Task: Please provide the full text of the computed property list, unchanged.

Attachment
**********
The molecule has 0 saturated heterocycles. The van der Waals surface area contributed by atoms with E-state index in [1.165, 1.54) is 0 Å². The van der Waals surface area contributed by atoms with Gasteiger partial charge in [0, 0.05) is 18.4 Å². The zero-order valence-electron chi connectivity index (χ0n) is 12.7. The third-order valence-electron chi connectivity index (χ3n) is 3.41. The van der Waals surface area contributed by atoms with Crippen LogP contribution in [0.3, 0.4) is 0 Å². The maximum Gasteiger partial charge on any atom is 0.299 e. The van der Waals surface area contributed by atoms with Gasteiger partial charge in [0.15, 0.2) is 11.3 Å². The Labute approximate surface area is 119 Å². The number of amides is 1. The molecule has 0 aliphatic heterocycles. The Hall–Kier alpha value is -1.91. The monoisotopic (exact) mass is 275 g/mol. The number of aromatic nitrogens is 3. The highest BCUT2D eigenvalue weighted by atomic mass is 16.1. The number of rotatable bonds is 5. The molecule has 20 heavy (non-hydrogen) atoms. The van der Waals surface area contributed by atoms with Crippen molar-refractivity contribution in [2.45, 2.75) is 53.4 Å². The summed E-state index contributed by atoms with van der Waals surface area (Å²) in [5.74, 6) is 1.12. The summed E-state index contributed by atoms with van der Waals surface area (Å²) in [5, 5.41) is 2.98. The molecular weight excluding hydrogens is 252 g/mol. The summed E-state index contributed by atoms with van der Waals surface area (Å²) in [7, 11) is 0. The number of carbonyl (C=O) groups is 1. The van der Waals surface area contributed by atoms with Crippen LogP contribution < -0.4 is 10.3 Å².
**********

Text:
The molecule has 0 saturated heterocycles. The van der Waals surface area contributed by atoms with E-state index in [1.165, 1.54) is 0 Å². The van der Waals surface area contributed by atoms with Gasteiger partial charge in [0, 0.05) is 18.4 Å². The zero-order valence-electron chi connectivity index (χ0n) is 12.7. The third-order valence-electron chi connectivity index (χ3n) is 3.41. The van der Waals surface area contributed by atoms with Crippen LogP contribution in [0.3, 0.4) is 0 Å². The maximum Gasteiger partial charge on any atom is 0.299 e. The van der Waals surface area contributed by atoms with Gasteiger partial charge in [0.15, 0.2) is 11.3 Å². The Labute approximate surface area is 119 Å². The number of amides is 1. The molecule has 0 aliphatic heterocycles. The Hall–Kier alpha value is -1.91. The monoisotopic (exact) mass is 275 g/mol. The number of aromatic nitrogens is 3. The highest BCUT2D eigenvalue weighted by atomic mass is 16.1. The number of rotatable bonds is 5. The molecule has 20 heavy (non-hydrogen) atoms. The van der Waals surface area contributed by atoms with Crippen molar-refractivity contribution in [2.45, 2.75) is 53.4 Å². The summed E-state index contributed by atoms with van der Waals surface area (Å²) in [5.74, 6) is 1.12. The summed E-state index contributed by atoms with van der Waals surface area (Å²) in [5, 5.41) is 2.98. The molecular weight excluding hydrogens is 252 g/mol. The summed E-state index contributed by atoms with van der Waals surface area (Å²) in [7, 11) is 0. The number of carbonyl (C=O) groups is 1. The van der Waals surface area contributed by atoms with Crippen LogP contribution < -0.4 is 10.3 Å².